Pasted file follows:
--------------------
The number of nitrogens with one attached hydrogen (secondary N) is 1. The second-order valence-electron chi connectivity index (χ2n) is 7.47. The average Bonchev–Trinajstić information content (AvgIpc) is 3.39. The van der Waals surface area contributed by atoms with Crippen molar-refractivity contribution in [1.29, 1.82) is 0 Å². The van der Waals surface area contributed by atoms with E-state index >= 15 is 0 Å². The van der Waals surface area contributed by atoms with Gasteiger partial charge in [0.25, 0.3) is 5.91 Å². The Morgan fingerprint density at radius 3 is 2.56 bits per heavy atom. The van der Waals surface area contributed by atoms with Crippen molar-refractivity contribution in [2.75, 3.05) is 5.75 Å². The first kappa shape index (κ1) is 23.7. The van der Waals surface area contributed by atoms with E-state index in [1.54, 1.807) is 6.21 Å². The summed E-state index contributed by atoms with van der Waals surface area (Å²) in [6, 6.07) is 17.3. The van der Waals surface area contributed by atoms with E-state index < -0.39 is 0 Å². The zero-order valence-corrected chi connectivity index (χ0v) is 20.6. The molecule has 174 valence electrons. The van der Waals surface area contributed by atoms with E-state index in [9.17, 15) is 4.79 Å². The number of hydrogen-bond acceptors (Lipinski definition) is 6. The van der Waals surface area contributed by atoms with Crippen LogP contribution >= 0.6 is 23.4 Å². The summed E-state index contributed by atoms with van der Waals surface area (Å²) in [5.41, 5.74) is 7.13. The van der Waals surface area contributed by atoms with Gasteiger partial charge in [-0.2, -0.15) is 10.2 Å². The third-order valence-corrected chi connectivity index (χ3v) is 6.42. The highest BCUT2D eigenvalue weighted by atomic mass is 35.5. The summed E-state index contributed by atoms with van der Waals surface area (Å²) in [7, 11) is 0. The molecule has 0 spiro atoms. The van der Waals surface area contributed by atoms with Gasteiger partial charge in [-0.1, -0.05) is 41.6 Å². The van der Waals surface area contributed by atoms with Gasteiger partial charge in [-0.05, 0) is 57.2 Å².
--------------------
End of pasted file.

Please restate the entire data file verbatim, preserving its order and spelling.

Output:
The number of nitrogens with one attached hydrogen (secondary N) is 1. The second-order valence-electron chi connectivity index (χ2n) is 7.47. The average Bonchev–Trinajstić information content (AvgIpc) is 3.39. The van der Waals surface area contributed by atoms with Crippen molar-refractivity contribution in [1.29, 1.82) is 0 Å². The van der Waals surface area contributed by atoms with E-state index >= 15 is 0 Å². The van der Waals surface area contributed by atoms with Gasteiger partial charge in [0.25, 0.3) is 5.91 Å². The Morgan fingerprint density at radius 3 is 2.56 bits per heavy atom. The van der Waals surface area contributed by atoms with Crippen molar-refractivity contribution in [2.75, 3.05) is 5.75 Å². The first kappa shape index (κ1) is 23.7. The van der Waals surface area contributed by atoms with E-state index in [1.54, 1.807) is 6.21 Å². The summed E-state index contributed by atoms with van der Waals surface area (Å²) in [6, 6.07) is 17.3. The van der Waals surface area contributed by atoms with E-state index < -0.39 is 0 Å². The zero-order valence-corrected chi connectivity index (χ0v) is 20.6. The molecule has 174 valence electrons. The van der Waals surface area contributed by atoms with E-state index in [9.17, 15) is 4.79 Å². The number of hydrogen-bond acceptors (Lipinski definition) is 6. The van der Waals surface area contributed by atoms with Crippen LogP contribution >= 0.6 is 23.4 Å². The summed E-state index contributed by atoms with van der Waals surface area (Å²) in [5.41, 5.74) is 7.13. The van der Waals surface area contributed by atoms with Gasteiger partial charge in [-0.2, -0.15) is 10.2 Å². The third-order valence-corrected chi connectivity index (χ3v) is 6.42. The highest BCUT2D eigenvalue weighted by atomic mass is 35.5. The summed E-state index contributed by atoms with van der Waals surface area (Å²) in [7, 11) is 0. The molecule has 0 spiro atoms. The van der Waals surface area contributed by atoms with Gasteiger partial charge in [-0.1, -0.05) is 41.6 Å². The van der Waals surface area contributed by atoms with Gasteiger partial charge in [-0.05, 0) is 57.2 Å².